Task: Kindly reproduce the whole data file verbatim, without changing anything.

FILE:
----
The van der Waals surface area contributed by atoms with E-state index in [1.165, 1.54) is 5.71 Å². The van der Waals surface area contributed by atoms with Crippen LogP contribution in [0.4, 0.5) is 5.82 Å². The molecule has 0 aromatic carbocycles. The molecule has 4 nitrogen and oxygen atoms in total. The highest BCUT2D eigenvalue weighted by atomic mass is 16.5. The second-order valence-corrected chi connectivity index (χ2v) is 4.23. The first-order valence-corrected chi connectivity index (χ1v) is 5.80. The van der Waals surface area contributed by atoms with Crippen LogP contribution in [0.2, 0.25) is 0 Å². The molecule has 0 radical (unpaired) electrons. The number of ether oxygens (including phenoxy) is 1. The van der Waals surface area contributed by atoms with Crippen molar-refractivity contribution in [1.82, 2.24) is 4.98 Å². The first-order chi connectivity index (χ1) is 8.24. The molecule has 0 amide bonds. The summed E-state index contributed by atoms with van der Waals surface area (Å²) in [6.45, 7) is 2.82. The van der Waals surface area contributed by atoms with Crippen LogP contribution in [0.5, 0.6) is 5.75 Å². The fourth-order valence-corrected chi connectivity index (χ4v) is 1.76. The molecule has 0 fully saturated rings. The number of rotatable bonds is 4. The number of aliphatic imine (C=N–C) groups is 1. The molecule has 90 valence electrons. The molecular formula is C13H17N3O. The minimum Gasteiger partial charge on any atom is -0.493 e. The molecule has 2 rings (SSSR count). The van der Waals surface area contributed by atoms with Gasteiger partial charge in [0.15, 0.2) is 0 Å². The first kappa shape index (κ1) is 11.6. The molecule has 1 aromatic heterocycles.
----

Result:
The van der Waals surface area contributed by atoms with E-state index in [1.165, 1.54) is 5.71 Å². The van der Waals surface area contributed by atoms with Crippen LogP contribution in [0.4, 0.5) is 5.82 Å². The molecule has 0 aromatic carbocycles. The molecule has 4 nitrogen and oxygen atoms in total. The highest BCUT2D eigenvalue weighted by atomic mass is 16.5. The second-order valence-corrected chi connectivity index (χ2v) is 4.23. The first-order valence-corrected chi connectivity index (χ1v) is 5.80. The van der Waals surface area contributed by atoms with Crippen LogP contribution in [0.2, 0.25) is 0 Å². The molecule has 0 radical (unpaired) electrons. The number of ether oxygens (including phenoxy) is 1. The van der Waals surface area contributed by atoms with Crippen molar-refractivity contribution in [1.82, 2.24) is 4.98 Å². The first-order chi connectivity index (χ1) is 8.24. The molecule has 0 amide bonds. The summed E-state index contributed by atoms with van der Waals surface area (Å²) in [6.45, 7) is 2.82. The van der Waals surface area contributed by atoms with Crippen LogP contribution in [0.5, 0.6) is 5.75 Å². The fourth-order valence-corrected chi connectivity index (χ4v) is 1.76. The molecule has 0 fully saturated rings. The number of rotatable bonds is 4. The number of aliphatic imine (C=N–C) groups is 1. The molecule has 90 valence electrons. The molecular formula is C13H17N3O. The minimum Gasteiger partial charge on any atom is -0.493 e. The molecule has 2 rings (SSSR count). The van der Waals surface area contributed by atoms with Gasteiger partial charge in [0.15, 0.2) is 0 Å². The first kappa shape index (κ1) is 11.6. The molecule has 1 aromatic heterocycles.